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Well maybe. But USA is not the world. I think tennis will be fine
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post #9 of 56 (permalink) Old Apr 22nd, 2004, 07:10 PM
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Is this true for the rest of the planet too or just a "little America" problem? Anyone have info on viewing stats elsewhere?
Fewer people are watching tennis in the states?

"It's not his [Federer's] fault, or that of Kim Clijsters, that the sport is in what might be called a star-transition and we simply don't know them as well yet as we know, say, Agassi or Monica Seles."

- who makes stars? The media: the same reporters who write articles like this! If we don't know them, why is that?

"Six male finalists turned up in Grand Slam finals in 2003, guys who shot up from the bottom 100s, guys like David Nalbandian, Guillermo Coria and Thomas Johansson. This is not to say they are unworthy or uninteresting. But at a certain point it's difficult to keep track of Jiri Novak, Sjeng Schalken and Paradorn Srichaphan plus a half dozen Argentines and another six or seven Spaniards who float in and out of the top 20 and various finals. As many as thirty players are liable to win ATP events in a season. "

Surprise, surprise, no American is listed amongst these difficult-to-keep-track-of players? Especially all those anonymous "Spaniards" and "Argentines" (perhaps "foreigners" was the word you were looking for, sweetie)

"Equipment has something to do with it. Both John McEnroe and Martina Navratilova have each remarked that racket technology makes the game "too easy" with the result that too many players play exactly alike. Matches are generic, strokes homogenized, with fewer interesting contrasts in styles, or changeups. This makes it hard for the public to connect with much of anyone. Contrast that with the game we watched in the 1970s and '80s, when there were more clear-cut rivals: Ivan Lendl showed up in 19 Grand Slam finals, and John McEnroe in 10, and we knew they didn't like each other. No wonder we tuned in."

The last three years in women's tennis have consisted of finals pitting either have Serena-Venus or Kim-Justine against each other. From 1990-2003, Sampras showed up in 18 finals and Agassi in 13. The public has not yet arrived at a level of stupidity where it cannot see a difference in the games of Serena and Justine or Sampras and Agassi.

"...Only if it manages to make the Federers and Clijsters come alive in our imaginations as the next great creative geniuses, the natural and personable successors in a traditional yet vivid and lively sport, the one we always loved. If it doesn't do that, then the game is gone for good. "

The tv commentators and the journalists make the players come alive (that's their job, isn't it?) so maybe Sally Jenkin and her employer should be asking why she's obviously failing.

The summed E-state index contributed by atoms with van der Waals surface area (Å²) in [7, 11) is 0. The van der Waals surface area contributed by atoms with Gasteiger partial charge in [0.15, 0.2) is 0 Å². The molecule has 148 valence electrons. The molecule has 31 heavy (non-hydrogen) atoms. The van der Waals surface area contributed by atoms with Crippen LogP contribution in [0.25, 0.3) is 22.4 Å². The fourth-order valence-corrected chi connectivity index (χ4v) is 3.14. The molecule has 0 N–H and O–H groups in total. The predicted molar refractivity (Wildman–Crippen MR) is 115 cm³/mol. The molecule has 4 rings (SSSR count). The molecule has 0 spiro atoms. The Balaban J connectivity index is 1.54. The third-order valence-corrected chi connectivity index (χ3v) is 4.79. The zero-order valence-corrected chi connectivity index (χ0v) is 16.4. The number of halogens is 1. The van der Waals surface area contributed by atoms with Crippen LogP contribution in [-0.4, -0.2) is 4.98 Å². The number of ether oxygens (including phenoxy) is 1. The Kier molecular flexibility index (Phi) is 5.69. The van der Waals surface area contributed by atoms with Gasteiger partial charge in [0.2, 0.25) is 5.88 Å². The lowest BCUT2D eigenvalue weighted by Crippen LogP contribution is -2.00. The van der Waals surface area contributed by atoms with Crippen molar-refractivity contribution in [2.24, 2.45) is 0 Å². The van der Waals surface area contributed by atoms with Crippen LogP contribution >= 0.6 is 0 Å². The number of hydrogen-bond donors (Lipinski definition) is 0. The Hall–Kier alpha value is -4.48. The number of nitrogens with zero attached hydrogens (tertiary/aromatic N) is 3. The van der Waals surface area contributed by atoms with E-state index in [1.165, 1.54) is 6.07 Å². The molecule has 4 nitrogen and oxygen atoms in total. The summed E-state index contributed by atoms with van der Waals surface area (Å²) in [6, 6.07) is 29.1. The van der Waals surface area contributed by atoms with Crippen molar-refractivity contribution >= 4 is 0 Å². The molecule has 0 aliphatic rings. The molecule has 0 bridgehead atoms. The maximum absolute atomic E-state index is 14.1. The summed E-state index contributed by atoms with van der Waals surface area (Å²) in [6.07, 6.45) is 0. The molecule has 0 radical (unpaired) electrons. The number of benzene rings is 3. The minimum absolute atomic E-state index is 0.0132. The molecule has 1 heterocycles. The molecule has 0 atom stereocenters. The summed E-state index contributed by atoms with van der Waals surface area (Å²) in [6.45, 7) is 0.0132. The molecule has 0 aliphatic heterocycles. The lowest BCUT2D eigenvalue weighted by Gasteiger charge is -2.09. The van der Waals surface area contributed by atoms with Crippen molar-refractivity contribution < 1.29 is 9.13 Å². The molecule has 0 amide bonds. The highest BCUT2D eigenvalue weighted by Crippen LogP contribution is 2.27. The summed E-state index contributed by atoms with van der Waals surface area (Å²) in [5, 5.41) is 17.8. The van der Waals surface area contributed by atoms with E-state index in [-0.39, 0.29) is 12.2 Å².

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post #10 of 56 (permalink) Old Apr 22nd, 2004, 07:23 PM
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I swear the word ARROGANCE must have been coined in the USA. If American audiences cannot connect with a sport, therefore it must be dead. What hogwash.

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post #11 of 56 (permalink) Old Apr 22nd, 2004, 07:36 PM
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I swear the word jealousy must have been coined outside of the USA (it was) because so many people in other countries seem to want what America has.

But I have been saying for years that TV ratings go up when the Williams are playing.

But, when they are gone we may have a bunch of Russians playing at the top and then we shall see what we shall see, eh?

Bye.

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post #12 of 56 (permalink) Old Apr 22nd, 2004, 07:41 PM
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His points are valid and not.

He didn't mention Henin, I wonder why?
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post #13 of 56 (permalink) Old Apr 22nd, 2004, 07:41 PM
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It's a rather sad state of affairs when Americans cannot appreciate players from different countries. Perhaps US audiences should give it a try, heck, they may even like it. It must be pretty boring to be so one dimensional.

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post #14 of 56 (permalink) Old Apr 22nd, 2004, 07:46 PM
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post #15 of 56 (permalink) Old Apr 22nd, 2004, 07:49 PM
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I guess Americans are more interested in siding with NBA stars who (purportedly) rape and pillage, and voting talented people off of "American Idol"!! I don't get it!